Carell and Fey are Entertaining in Date Night
How do you keep the fire going between two married people while juggling kids, a mortgage and job stresses? Date Night, a new comedy starring Steve Carell and Tina Fey, addresses these issues and more. The film is cleverly written with soldering chemistry between the two stars that often ignites in laughter. Date Night centers on a normal, happily married suburban couple, who decide to mix it up a bit by trying a new restaurant and changing their weekly routine. What ensues next is non-stop action caused by an innocent case of mistaken identity. So far, the best comedy of 2010!
The idea for this wacky romantic comedy is the brain child of director Shawn Levy. While dining with his own wife during one of their typical ‘date nights,’ Levy thought to himself, ‘what if we actually do something different on our date night instead of the same weekly plan’? And… what if we actually go so far as to go on an adventure that is totally out of the realm of our quiet suburban life?’ The idea was born; all Levy needed was a script writer and his two favorite main comedic actors and he was on his way.
The Fosters (Carell and Fey) live in a very nice suburban home with 2 small children. The film opens with both kids waking mom and dad by jumping into their bed and the time is 4:59 am. Both parents are tired and exhausted from the daily combat of their lives and desperately would love to get back the old feelings of romance and courting before kids.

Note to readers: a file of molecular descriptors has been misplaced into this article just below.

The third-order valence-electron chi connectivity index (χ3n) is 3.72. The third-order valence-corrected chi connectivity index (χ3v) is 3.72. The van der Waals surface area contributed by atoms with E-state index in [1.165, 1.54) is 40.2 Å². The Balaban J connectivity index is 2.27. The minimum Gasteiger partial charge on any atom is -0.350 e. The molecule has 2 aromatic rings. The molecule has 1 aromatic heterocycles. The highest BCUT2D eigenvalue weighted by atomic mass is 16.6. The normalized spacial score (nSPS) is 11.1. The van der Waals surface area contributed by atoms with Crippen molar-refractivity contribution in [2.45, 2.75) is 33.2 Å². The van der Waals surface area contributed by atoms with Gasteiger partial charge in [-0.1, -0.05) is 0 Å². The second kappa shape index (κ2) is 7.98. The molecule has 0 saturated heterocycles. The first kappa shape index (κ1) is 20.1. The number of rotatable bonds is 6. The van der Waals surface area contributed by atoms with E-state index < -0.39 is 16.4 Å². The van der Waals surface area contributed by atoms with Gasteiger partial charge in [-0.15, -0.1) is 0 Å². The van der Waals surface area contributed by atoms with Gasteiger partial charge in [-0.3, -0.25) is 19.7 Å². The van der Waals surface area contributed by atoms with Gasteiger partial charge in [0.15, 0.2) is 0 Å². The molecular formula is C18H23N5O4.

When the couple decides to go to a ‘new’ hot restaurant in Manhattan, appropriately named Claw, they immediately encounter a typical rude host (you know, those one’s with an attitude toward anyone over 25). The scene is jam-packed with loud house music and scads of beautiful, but bored twenty-somethings. Of course they can’t get into the restaurant and decide to go home when an opportunity presents itself. The restaurant host calls the Tripplehorns numerous times and finally the Fosters take their table. This starts an immediate chain of events as two rough looking guys take them outside and try to find out where a certain computer chip is located.
The couple breaks loose and leads the creepy duo to Central Park. This turns out to be a bad idea as Central Park is dark and not very populated. Finally, when they escape again, they head to Times Square, a much better move. Upon a visit to the police station, they see the same creepy dudes dressed in police uniforms. Putting two and two together, the Fosters realize that the only way out of his mess is with help and to find the real Tripplehorns.
Help is on its way with an ex-real estate client of Claire Foster’s stepping in, played by a shirtless Mark Wahlberg, a security expert. These scenes are hysterical as Carell is totally bothered by the guy and begins to wonder if Wahlberg ever wore a shirt while his wife was driving him all over Manhattan.
Eventually, the Fosters meet the Tripplehorns, played chaotically by James Franco and Mila Kunis. These scenes are laugh-out-loud funny as the Fosters attempt to put the pieces together in spite of the Tripplehorns shenanigans as they are totally not on board with the program.
The film continues in a non-stop action style, but does have its poignant moments as the Foster’s don’t want to split up like their close friends have. Their chat becomes serious and Claire listens as her husband tells her his frustrations concerning their day to day life.
Date Night is a fun, romp in New York City that explores issues of everyday life while adding some romance and openness about marriage.
So book that babysitter now, kick up the wardrobe a notch, and be prepared to laugh out-loud for about 88 minutes. Be sure to stay for the ending credits as the outtakes are hilarious.
Sarah Adamson © April 2010